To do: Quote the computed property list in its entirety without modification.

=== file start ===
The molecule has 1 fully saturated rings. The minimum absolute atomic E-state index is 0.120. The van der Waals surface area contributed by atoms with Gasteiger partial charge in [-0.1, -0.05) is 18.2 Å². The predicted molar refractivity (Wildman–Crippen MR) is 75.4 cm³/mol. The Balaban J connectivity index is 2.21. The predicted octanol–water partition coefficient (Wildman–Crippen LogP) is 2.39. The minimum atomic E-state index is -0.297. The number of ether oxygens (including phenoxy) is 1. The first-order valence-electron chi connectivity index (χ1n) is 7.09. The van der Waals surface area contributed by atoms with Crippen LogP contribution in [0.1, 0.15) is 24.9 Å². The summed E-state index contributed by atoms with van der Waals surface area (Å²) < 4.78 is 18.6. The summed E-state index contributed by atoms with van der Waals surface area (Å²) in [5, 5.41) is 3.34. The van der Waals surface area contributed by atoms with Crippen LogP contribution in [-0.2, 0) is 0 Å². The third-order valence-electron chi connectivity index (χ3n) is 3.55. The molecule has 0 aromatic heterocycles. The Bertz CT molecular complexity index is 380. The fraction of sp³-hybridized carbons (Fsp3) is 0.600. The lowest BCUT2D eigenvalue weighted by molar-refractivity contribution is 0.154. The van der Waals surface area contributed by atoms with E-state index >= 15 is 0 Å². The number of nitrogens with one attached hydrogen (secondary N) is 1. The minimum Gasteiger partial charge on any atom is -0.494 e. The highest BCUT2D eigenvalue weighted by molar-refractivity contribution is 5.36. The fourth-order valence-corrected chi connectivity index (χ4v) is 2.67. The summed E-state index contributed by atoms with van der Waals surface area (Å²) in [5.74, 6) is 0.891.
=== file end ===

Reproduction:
The molecule has 1 fully saturated rings. The minimum absolute atomic E-state index is 0.120. The van der Waals surface area contributed by atoms with Gasteiger partial charge in [-0.1, -0.05) is 18.2 Å². The predicted molar refractivity (Wildman–Crippen MR) is 75.4 cm³/mol. The Balaban J connectivity index is 2.21. The predicted octanol–water partition coefficient (Wildman–Crippen LogP) is 2.39. The minimum atomic E-state index is -0.297. The number of ether oxygens (including phenoxy) is 1. The first-order valence-electron chi connectivity index (χ1n) is 7.09. The van der Waals surface area contributed by atoms with Crippen LogP contribution in [0.1, 0.15) is 24.9 Å². The summed E-state index contributed by atoms with van der Waals surface area (Å²) < 4.78 is 18.6. The summed E-state index contributed by atoms with van der Waals surface area (Å²) in [5, 5.41) is 3.34. The van der Waals surface area contributed by atoms with Crippen LogP contribution in [-0.2, 0) is 0 Å². The third-order valence-electron chi connectivity index (χ3n) is 3.55. The molecule has 0 aromatic heterocycles. The Bertz CT molecular complexity index is 380. The fraction of sp³-hybridized carbons (Fsp3) is 0.600. The lowest BCUT2D eigenvalue weighted by molar-refractivity contribution is 0.154. The van der Waals surface area contributed by atoms with E-state index >= 15 is 0 Å². The number of nitrogens with one attached hydrogen (secondary N) is 1. The minimum Gasteiger partial charge on any atom is -0.494 e. The highest BCUT2D eigenvalue weighted by molar-refractivity contribution is 5.36. The fourth-order valence-corrected chi connectivity index (χ4v) is 2.67. The summed E-state index contributed by atoms with van der Waals surface area (Å²) in [5.74, 6) is 0.891.